Digging for legitimacy: The case for good ESG in mining

ENVIRONMENTAL and social governance (ESG) has, for a long time, been a woolly issue for the mining industry.

Chiefly because there were no hard and fast rules on how to implement ESG policies, nor any penalties for failing to do so, many mining companies felt they could legitimately ignore calls to ensure their operations were ethical and sustainable. But it seems the balance is finally starting to tip in favour of “good” ESG.

Perhaps most significantly, money is starting to talk.

Institutions are putting pressure on extractives companies to prove the sustainability of projects and customers are asking for evidence of ethical production practices. While the onus is currently on larger companies to set an example on ESG, smaller miners are also starting to face sharper scrutiny.

There is a growing expectation that the interests of communities that stand to be affected by mining are seen to be given fair weighting. This means tailoring practices espoused in corporate values statements to the priorities of community stakeholders, rather than doggedly adhering to policies formulated in the board room.

To achieve this, companies need open feedback channels with key community representatives, not just politicians, particularly in African jurisdictions, where formal top-down governance can appear tinged with colonial legacy.

Marrying philosophies with practice has been challenging, as emphasis has shifted to outcomes, rather than the length of environmental and social impact assessment (ESIA) reports.

One of the most noticeable trends in mining in the last 20 years has been the hardening of government ESG requirements into mandatory obligations. A good example is the creation of Community Development Agreements (CDAs): contracts between investors and communities setting out how the benefits of a project will be shared.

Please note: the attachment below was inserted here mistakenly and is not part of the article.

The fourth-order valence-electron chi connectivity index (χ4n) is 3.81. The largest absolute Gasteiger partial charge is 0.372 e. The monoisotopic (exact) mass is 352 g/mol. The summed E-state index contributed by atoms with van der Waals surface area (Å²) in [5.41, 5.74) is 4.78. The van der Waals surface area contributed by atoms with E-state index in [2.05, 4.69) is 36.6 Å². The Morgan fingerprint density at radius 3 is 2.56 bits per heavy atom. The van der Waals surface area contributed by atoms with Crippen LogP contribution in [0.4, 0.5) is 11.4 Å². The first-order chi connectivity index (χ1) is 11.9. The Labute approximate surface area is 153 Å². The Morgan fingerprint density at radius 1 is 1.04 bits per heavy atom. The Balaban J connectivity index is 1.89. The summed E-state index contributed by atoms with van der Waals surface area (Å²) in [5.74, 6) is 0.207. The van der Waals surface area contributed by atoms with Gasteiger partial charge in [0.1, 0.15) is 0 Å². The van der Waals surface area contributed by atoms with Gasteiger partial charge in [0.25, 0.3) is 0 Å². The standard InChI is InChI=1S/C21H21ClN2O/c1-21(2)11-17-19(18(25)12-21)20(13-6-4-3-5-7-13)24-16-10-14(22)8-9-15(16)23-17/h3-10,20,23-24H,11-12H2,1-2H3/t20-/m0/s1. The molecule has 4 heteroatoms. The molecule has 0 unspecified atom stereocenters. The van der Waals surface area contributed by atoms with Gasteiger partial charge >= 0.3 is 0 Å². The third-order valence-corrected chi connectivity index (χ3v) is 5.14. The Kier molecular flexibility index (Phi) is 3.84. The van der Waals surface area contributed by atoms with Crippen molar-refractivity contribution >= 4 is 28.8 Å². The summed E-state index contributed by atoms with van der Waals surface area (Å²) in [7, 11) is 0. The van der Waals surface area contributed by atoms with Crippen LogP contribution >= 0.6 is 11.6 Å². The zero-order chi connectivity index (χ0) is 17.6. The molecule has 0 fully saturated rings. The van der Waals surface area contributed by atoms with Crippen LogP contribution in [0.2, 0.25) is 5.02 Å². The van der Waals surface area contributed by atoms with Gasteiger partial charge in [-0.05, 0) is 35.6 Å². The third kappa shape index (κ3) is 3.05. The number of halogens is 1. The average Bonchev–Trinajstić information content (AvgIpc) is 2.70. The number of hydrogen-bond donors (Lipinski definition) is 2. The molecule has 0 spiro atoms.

Environmental considerations are likewise now much more embedded in the mining industry’s culture than they were 20 years ago.

Most governments now require detailed ESIAs and there is much more focus by NGOs on environmental issues.

Until fairly recently, there has been little rigour in the way non-mandatory codes are applied, and even less understanding about what to look for as evidence of good ESG. There has also been criticism that different sets of principles are disconnected and enforced by too many disparate organisations.

Bodies such as the World Gold Council are lobbying for insurance providers to take responsibility for enforcing standards, by requiring clients to uphold ESG principles in order to receive cover.


Two decades ago, most mining companies assumed that ESG could be addressed after what they considered to be more pressing concerns, such as securing assets, exploration activity, financing and construction. Today, ESG is becoming part of the workstream for some of the larger mining IPOs.

ESG also comes up in investor roadshows, where the focus can vary from cursory “tick box” inquiries, to forensic interrogations. When faced with fuzzy queries, mining companies should push to illustrate clearly what ESG risks they have identified and what they have done specifically to mitigate these.

While it is becoming accepted that good ESG reduces project risk, demonstrating its value as a financial metric continues to be difficult. Some companies approach this by modelling the financial impact of closing a mine following an accident or during a blockade by unhappy communities.

It has also been suggested that ESG risk needs to be thought of in the same way as other technical risks. No mining company would operate without a health and safety manager, but relatively few employ proper community engagement staff.


While many mining companies still come in for criticism on ESG, it is not always they are doing it badly; sometimes, they are just not reporting their activities in a way that satisfies external monitors.

Management teams need to ensure they generate the right sort of data to inform their reporting, especially as guidelines continue to be updated.

Management plans need to be iterative and flexible enough to adapt to changes in project technicalities or the priorities of the host community or government. Governments can be both capricious and inflexible, but this is a risk mining companies need to accept.

Resource cycles can make it difficult to deliver on promises, but every effort needs to be made to maintain community relations, regardless of commodity price movements.

Push for best practice:

The mining sector currently lacks a level playing field when it comes to ESG; this should be an impetus for wider adoption of better practices, rather than a motive for rejecting ESG.

Jonathan Brooks is Head of Mining at Fieldfisher, a European law firm with a focus on energy and mining.